a subcontract manager (Wickstrom) and two research geologists, and will be responsible
for task 2. The Pennsylvania Geological Survey will provide a subcontract manager
(Harper) and two research geologists, and will assume the lead role in tasks
3 and 5. The New York State Museum will provide a subcontract manager (Smith)
and two additional team members, and will be responsible for task 4.
Although each survey/museum has been assigned the responsibility of a lead
role on a task-by-task basis, research geologists in each survey will have a
role in collecting and interpreting data in their respective states and supplying
the data to the lead survey for each task.
(4) Description of facilities and equipment
In their letters of commitment, the directors of all consortium partners have
committed whatever is necessary to successfully complete this project, not only
specific research and management personnel, but the full use of their facilities
and equipment, including laboratories, vehicles, hardware and software, as well.
Collectively, the consortium has adequate facilities and equipment to complete
the project, and each partner has what is necessary to successfully conduct
and complete their assigned roles. Only a few pieces of new equipment will be
Each survey has a digital database of wells drilled in their respective states,
including all Trenton and deeper wells. Each survey has personnel, hardware
and software capable of generating and printing the maps and cross sections
for this project; conducting the petrographic and geochemical studies; and migrating
key data into a GIS environment and creating interactive websites, although
the responsibility for this task will lie with the West Virginia Geological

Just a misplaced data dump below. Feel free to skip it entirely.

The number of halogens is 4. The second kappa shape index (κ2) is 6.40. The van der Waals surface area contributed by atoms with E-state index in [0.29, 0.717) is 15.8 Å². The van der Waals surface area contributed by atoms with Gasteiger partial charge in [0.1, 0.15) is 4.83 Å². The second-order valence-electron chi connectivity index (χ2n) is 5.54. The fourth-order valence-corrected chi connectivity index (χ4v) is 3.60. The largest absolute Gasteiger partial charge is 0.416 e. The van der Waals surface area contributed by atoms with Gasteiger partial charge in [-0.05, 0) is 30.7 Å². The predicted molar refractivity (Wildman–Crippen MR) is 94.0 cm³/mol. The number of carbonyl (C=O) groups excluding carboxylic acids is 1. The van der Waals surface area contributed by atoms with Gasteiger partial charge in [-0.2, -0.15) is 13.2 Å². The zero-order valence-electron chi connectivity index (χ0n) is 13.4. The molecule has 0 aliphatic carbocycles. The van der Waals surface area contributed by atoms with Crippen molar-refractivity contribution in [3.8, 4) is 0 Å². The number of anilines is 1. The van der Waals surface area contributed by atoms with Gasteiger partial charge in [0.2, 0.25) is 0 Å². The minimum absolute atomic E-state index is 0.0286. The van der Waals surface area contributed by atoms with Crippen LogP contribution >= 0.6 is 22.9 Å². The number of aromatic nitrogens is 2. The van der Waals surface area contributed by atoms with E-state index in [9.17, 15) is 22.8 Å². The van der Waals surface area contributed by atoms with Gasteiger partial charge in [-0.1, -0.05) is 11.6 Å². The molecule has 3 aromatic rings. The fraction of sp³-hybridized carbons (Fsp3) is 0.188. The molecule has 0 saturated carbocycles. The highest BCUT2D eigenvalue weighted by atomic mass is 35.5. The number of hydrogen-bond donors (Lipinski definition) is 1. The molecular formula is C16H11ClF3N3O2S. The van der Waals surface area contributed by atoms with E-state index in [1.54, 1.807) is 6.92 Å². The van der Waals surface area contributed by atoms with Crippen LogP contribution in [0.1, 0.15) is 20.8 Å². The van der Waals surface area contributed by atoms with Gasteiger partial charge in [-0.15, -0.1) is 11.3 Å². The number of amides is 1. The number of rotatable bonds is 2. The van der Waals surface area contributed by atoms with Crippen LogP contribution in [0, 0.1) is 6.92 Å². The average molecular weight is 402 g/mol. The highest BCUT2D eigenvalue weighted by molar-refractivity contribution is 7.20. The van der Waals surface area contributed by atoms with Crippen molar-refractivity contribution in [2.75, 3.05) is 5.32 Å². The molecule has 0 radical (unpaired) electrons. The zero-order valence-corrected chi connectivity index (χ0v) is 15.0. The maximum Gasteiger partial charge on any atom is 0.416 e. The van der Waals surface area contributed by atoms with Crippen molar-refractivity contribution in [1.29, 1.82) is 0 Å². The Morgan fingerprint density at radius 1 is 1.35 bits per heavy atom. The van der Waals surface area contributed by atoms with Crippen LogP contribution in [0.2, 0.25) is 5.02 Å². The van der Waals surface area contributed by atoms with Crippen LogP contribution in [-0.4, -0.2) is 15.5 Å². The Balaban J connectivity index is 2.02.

Black, D.F.B., and Haney, D.C., 1975, Selected structural features and associated
dolostone occurrences in the vicinity of the Kentucky River Fault System: Kentucky
Geological Survey, Road log for Geological Society of Kentucky 1975 Field Conference,
Guidebook Ser. 10, 27 p.
Colquhoun, I. M. and Trevail, R. A., 2000, Carbonate cores of the Middle Ordovician
Trenton and Black River Groups of southwestern Ontario, Northern Prospects in
the 21st Century, 2000 Eastern Section American Association of Petroleum Geologists,
29th Annual Meeting, Short Course notes, London, Ontario, 54p.
Obermajer, M., Fowler, M. G., and Snowdon, L. R., 1999, Depositional environment
and oil generation in Ordovician source rocks from southwestern Ontario, Canada:
organic geochemical and petrological approach, AAPG Bulletin, v. 83, no. 9,
p. 1426 – 1453.
Ryder, R. T., Burruss, R. C., and Hatch, J. R., 1998, Black shale source rocks
and oil generation in the Cambrian and Ordovician of the central Appalachian
basin, USA, AAPG Bulletin, v. 82, no. 3, p. 412 – 441.
Wallace, L. G. and Roen, J. B., 1989, Petroleum source rock potential of the
Upper Ordovician black shale sequence, northern Appalachian basin, USGS Open
File Report 89-488, 66p.